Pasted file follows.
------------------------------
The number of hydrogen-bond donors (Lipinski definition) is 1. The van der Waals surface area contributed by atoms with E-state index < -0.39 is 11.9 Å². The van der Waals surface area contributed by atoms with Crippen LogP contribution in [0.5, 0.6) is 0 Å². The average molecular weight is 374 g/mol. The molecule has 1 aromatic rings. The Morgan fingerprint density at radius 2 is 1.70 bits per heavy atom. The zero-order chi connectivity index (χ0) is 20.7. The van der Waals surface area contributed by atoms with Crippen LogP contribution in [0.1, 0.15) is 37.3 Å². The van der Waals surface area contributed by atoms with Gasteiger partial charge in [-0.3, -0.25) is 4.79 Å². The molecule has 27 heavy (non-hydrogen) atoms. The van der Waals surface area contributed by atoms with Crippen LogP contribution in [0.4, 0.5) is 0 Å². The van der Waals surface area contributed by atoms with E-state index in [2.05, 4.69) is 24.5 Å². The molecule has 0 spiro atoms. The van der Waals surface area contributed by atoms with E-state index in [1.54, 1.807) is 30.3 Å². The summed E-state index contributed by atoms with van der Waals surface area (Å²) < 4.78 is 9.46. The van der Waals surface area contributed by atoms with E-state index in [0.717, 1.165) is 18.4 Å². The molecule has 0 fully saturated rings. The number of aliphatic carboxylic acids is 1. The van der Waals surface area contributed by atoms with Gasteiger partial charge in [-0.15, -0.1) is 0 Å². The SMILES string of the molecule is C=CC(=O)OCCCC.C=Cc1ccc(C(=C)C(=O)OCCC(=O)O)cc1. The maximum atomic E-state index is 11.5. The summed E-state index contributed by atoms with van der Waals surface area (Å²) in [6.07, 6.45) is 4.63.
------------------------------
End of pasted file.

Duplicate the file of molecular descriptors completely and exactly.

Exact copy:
The number of hydrogen-bond donors (Lipinski definition) is 1. The van der Waals surface area contributed by atoms with E-state index < -0.39 is 11.9 Å². The van der Waals surface area contributed by atoms with Crippen LogP contribution in [0.5, 0.6) is 0 Å². The average molecular weight is 374 g/mol. The molecule has 1 aromatic rings. The Morgan fingerprint density at radius 2 is 1.70 bits per heavy atom. The zero-order chi connectivity index (χ0) is 20.7. The van der Waals surface area contributed by atoms with Crippen LogP contribution in [0.1, 0.15) is 37.3 Å². The van der Waals surface area contributed by atoms with Gasteiger partial charge in [-0.3, -0.25) is 4.79 Å². The molecule has 27 heavy (non-hydrogen) atoms. The van der Waals surface area contributed by atoms with Crippen LogP contribution in [0.4, 0.5) is 0 Å². The van der Waals surface area contributed by atoms with E-state index in [2.05, 4.69) is 24.5 Å². The molecule has 0 spiro atoms. The van der Waals surface area contributed by atoms with E-state index in [1.54, 1.807) is 30.3 Å². The summed E-state index contributed by atoms with van der Waals surface area (Å²) < 4.78 is 9.46. The van der Waals surface area contributed by atoms with E-state index in [0.717, 1.165) is 18.4 Å². The molecule has 0 fully saturated rings. The number of aliphatic carboxylic acids is 1. The van der Waals surface area contributed by atoms with Gasteiger partial charge in [-0.15, -0.1) is 0 Å². The SMILES string of the molecule is C=CC(=O)OCCCC.C=Cc1ccc(C(=C)C(=O)OCCC(=O)O)cc1. The maximum atomic E-state index is 11.5. The summed E-state index contributed by atoms with van der Waals surface area (Å²) in [6.07, 6.45) is 4.63.